House: La Escapada
Name: Cava Brut
Origin: Penedes, Spain
Price: 47 DKK/6,30 EUR/7,70 USD on winefamly.dk (market price: 95 DKK/12,80 EUR/15,60 USD)
Penedes as wine region
The wine country of Penedès, located less than an hour from Barcelona, is one of the most exciting wine regions in Spain. A wide range of wine styles are produced here including the Traditional Method (sparkling) white and rosé Cava (made with the indigenous grapes of Xarel.lo, Macabeo and Parellada), dry reds, dry whites, and dessert whites.
The wine region of Penedès is subdivided into various zones including Baix-Penedes (Lower Penedès, where Vilafranca del Penedès is the main village); Mitja- Penedès (Middle Penedès, the main production area with unspoiled vineyard scenery) and Alt-Penedès (High Penedès, which indeed is at the highest altitude, at about 800 meters).
The soil types across all three sub regions are fairly similar with limestone, sand and clay all present. The climate is Mediterranean and mild with an average year round temperature of about 16 degrees. The Tramontana wind blows in from France in winter, but is subdued by the Montserrat mountains which rise majestically above the wine country. With such a wide range of terrains, the Penedès is full of microclimates which the talented winemakers take advantage of to produce such high quality and varied wines.
Cava as an alternative to Champagne
Cava is made the same way that Champagne is produced, but with different grapes. Macabeu (aka called Viura in Rioja) is the primary grape used in Cava production. Despite its importance, Macabeu tastes somewhat simple. It has faint floral aromatics, a lemony flavor with a slightly bitter finish that tastes similar to green almonds. Xarel·lo (sounds like ‘Cheryl-ooh’) on the other hand, is much more aromatic with rich floral aromas and pear/melon-like notes. The last grape, Paralleda, is blended for its ripping high acidity and zesty citrus flavors. Together the three Spanish grapes create a balanced fruity sparkling wine that’s less sweet than Prosecco but not as nutty as Vintage Champagne.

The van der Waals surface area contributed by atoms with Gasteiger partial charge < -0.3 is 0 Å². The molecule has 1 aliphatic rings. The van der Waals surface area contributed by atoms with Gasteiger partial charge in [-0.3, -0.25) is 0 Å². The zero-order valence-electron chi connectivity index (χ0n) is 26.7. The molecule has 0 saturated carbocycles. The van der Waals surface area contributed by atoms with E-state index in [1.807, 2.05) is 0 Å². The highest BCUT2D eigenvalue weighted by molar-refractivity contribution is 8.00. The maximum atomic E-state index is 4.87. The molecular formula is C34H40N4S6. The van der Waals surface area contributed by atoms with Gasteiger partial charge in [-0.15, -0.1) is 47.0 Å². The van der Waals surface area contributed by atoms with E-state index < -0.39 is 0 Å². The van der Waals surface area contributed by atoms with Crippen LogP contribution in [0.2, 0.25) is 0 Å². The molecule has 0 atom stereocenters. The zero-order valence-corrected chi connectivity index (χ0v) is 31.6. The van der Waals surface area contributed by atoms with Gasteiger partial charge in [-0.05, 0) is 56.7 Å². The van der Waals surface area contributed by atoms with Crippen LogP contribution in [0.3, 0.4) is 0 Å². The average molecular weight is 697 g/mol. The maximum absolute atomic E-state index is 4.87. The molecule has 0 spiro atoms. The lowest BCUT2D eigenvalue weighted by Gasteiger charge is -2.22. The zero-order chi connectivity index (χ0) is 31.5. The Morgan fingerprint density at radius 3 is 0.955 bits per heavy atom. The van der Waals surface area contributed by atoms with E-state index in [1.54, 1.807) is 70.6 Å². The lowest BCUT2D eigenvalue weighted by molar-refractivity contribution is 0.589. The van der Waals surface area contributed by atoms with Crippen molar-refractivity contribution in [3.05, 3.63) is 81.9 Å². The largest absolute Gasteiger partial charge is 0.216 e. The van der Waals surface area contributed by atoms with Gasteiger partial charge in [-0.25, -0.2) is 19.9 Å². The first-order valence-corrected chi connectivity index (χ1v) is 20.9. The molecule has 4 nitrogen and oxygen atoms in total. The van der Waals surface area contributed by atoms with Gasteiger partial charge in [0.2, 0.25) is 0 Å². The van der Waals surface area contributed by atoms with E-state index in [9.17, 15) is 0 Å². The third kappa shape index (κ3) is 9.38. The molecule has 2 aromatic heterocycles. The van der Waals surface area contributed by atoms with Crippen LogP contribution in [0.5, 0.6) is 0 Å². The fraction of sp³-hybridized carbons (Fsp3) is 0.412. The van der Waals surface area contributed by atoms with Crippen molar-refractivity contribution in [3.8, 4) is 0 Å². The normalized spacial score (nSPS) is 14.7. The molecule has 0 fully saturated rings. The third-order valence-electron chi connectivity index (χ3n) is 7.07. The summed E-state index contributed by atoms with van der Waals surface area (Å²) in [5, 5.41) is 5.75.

What makes Cava so much cheaper than Champagne? First of all, the most obvious reason is, that it does not bear Champagne brand. Even though they are made the same way, Champagne is limited to the sparkling wines coming from Champagne made from Chardonnay, Pinot Noir and Pinot Meunier which are very expensive grapes to produce.
Second reason is a bit suprising for me (I tought it all lies in the name and price of the grapes). Spaniards have fully adopted advanced mechanization in order to produce, store and bottle their Cava. It’s amazing if not a little creepy to see unmanned forklifts in perfect formation carefully collect, riddle and stack millions of bottles. The warehouse thunders with activity but there’s not a single human in sight. Surprisingly, the wines are delicious.
La Escapada, Cava Brut
In the nose we get lovely fresh citrus notes with a hint of peaches and nuts. In the mouth we can feel the small and very smooth bubbles. Usually you would expect a Brut to be a bit drier but it is still OK. Taste confirms the nose with an addition of apples. This Cava has short finish.
Not everyone can afford to pay for a real Champagne on a daily basis. Especially not if you drink wine as often as I do. Cava is great alternative if you are on a budget or if you just simply do not want break bank over a bottle of wine. It might just take a little bit of time to find a house you like. Besides this one, I reccommend Codorniu and their Anna line of premium Cava.